Like it says here, I'm trying to cut back on the number of things I do, in order to do one thing better. This year I spent a lot of time - and emotional energy - on this. It was rad, but it was a lot of fucking hard work. In a weird way I was lucky this year, because I was sick, which meant that I couldn't train and had a heap more free time than I would've otherwise. But now that the sickness has worked its way out of my system, all I want to do is train. Right now there's no way in hell I'd voluntarily go off the program for three Sundays a year, let alone spend all that extra time sending emails and going to meetings. Everything I do right now is geared towards getting me back on track - no pun intended.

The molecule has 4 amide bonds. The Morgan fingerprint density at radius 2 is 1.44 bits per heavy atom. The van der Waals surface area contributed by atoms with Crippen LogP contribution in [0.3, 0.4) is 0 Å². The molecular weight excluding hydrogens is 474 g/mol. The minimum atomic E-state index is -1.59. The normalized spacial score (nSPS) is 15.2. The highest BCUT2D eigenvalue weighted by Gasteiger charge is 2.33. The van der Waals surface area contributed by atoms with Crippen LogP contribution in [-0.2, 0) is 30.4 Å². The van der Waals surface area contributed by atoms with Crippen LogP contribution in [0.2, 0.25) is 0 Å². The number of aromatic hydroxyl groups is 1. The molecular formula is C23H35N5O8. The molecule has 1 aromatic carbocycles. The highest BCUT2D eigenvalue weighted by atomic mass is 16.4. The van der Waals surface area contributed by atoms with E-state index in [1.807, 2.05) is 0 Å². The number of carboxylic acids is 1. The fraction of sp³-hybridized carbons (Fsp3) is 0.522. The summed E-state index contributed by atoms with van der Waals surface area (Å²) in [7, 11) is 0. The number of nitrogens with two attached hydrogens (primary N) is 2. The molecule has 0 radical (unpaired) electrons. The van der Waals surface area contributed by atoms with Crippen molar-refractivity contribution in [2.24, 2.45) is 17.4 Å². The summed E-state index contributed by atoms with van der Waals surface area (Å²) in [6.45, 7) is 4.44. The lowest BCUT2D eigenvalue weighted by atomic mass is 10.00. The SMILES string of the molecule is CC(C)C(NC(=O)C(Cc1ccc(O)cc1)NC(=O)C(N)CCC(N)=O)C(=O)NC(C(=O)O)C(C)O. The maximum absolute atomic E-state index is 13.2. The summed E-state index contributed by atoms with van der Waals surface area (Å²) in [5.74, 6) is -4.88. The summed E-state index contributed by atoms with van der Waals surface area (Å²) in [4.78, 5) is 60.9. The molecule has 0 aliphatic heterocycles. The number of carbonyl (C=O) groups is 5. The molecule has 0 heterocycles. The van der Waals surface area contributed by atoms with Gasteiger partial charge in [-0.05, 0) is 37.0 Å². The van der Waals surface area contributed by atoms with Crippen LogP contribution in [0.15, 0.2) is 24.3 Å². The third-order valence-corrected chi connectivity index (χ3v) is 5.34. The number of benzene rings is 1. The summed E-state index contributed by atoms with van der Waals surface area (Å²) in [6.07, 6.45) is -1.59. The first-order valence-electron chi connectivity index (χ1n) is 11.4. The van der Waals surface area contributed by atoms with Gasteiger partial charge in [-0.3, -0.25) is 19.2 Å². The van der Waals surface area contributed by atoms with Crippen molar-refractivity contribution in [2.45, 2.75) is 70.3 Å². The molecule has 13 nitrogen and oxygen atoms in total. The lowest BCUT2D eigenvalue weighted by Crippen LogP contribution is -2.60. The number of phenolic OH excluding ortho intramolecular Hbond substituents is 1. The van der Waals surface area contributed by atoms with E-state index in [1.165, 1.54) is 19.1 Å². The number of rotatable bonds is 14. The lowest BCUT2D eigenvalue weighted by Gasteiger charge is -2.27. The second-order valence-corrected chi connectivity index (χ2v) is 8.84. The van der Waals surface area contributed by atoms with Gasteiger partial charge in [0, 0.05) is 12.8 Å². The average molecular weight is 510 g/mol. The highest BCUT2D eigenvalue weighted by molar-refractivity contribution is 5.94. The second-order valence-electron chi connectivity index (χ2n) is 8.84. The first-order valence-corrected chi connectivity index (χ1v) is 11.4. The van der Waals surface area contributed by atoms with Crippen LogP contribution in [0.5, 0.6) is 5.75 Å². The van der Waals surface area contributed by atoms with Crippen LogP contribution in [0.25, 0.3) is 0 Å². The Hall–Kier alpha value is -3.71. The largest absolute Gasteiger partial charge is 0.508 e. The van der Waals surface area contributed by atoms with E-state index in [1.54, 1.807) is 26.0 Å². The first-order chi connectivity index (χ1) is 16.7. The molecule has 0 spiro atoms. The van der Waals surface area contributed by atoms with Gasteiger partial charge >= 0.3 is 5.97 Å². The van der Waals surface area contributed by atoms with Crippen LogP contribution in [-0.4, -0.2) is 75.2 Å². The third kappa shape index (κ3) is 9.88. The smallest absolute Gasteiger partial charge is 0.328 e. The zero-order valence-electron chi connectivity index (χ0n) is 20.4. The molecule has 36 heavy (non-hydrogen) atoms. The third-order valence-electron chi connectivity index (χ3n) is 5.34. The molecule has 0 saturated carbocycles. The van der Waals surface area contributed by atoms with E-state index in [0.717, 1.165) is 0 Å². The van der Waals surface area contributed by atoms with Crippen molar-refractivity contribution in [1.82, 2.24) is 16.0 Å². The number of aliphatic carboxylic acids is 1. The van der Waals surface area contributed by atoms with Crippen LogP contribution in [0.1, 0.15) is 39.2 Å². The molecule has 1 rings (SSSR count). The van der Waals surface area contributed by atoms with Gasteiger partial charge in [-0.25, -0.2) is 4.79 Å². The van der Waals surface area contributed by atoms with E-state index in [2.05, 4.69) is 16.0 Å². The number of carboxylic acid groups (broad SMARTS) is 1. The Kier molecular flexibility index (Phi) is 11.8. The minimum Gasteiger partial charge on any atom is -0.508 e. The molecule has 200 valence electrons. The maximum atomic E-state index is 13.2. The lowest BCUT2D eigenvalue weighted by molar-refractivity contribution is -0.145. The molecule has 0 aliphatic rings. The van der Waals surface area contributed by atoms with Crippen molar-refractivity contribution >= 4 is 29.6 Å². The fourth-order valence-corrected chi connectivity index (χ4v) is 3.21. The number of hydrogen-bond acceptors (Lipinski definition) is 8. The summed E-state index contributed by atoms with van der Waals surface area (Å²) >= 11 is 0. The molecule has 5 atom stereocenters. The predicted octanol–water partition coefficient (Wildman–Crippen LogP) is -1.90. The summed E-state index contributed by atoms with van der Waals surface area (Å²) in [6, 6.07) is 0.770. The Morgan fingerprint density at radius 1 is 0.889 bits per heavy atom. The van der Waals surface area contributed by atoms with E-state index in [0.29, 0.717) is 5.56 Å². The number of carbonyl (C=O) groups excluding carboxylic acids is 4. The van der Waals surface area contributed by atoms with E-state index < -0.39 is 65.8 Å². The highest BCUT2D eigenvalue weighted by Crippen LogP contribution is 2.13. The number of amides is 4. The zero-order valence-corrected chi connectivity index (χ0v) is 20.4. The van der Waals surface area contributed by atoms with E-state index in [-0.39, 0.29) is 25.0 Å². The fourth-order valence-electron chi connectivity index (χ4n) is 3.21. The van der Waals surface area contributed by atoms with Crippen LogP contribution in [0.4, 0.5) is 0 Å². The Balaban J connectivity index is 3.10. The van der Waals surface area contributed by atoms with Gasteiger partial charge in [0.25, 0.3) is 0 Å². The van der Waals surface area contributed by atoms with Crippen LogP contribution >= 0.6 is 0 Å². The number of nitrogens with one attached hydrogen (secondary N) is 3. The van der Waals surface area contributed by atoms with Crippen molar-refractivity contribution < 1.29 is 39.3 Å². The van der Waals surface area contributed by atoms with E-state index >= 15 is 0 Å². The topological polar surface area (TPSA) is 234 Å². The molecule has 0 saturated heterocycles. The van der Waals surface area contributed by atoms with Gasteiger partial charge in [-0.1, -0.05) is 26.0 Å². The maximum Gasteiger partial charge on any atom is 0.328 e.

Where that leaves the series I don't know. I probably don't have to think about it until next year. But I know that decision time is looming, and unmade decisions drive me nuts.
Monday, September 5, 2011
Saturday, September 3, 2011
When I was a runner it was safe to say I didn't take it all that seriously. Sure, I trained five days a week, and raced on the weekend, but I wasn't all that committed to it. One day in particular I remember calling up my coach and telling her it was raining.
"Uh, no it's not Brendan," she replied.
"Yeah, it's totally raining over here. And I'm way closer to the track than you are."
I should add that we lived in Stawell, and that Stawell's a pretty small town - if it was raining on one person's house, it was raining on everybody's. She must've figured I just wasn't up for it, however, and didn't push the issue. God knows what I was doing - probably talking on the phone to my girlfriend, or watching M*A*S*H with my little brother.